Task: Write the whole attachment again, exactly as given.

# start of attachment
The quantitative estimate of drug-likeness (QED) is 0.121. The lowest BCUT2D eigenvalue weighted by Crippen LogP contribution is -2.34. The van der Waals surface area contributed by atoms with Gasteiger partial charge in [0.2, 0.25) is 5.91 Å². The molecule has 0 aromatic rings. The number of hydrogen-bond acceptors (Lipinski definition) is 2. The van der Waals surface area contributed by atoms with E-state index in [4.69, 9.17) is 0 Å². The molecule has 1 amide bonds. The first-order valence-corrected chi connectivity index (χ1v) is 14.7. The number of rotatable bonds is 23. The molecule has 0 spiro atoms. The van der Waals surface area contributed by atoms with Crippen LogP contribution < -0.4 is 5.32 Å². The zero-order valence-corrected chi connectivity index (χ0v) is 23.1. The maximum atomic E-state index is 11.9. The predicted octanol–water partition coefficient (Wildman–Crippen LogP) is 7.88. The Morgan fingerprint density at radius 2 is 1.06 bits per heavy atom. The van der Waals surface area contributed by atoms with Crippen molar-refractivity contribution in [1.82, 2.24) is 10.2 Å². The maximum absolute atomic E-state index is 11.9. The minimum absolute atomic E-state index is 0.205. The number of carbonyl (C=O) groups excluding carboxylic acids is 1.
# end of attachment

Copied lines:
The quantitative estimate of drug-likeness (QED) is 0.121. The lowest BCUT2D eigenvalue weighted by Crippen LogP contribution is -2.34. The van der Waals surface area contributed by atoms with Gasteiger partial charge in [0.2, 0.25) is 5.91 Å². The molecule has 0 aromatic rings. The number of hydrogen-bond acceptors (Lipinski definition) is 2. The van der Waals surface area contributed by atoms with E-state index in [4.69, 9.17) is 0 Å². The molecule has 1 amide bonds. The first-order valence-corrected chi connectivity index (χ1v) is 14.7. The number of rotatable bonds is 23. The molecule has 0 spiro atoms. The van der Waals surface area contributed by atoms with Crippen LogP contribution < -0.4 is 5.32 Å². The zero-order valence-corrected chi connectivity index (χ0v) is 23.1. The maximum atomic E-state index is 11.9. The predicted octanol–water partition coefficient (Wildman–Crippen LogP) is 7.88. The Morgan fingerprint density at radius 2 is 1.06 bits per heavy atom. The van der Waals surface area contributed by atoms with Crippen molar-refractivity contribution in [1.82, 2.24) is 10.2 Å². The maximum absolute atomic E-state index is 11.9. The minimum absolute atomic E-state index is 0.205. The number of carbonyl (C=O) groups excluding carboxylic acids is 1.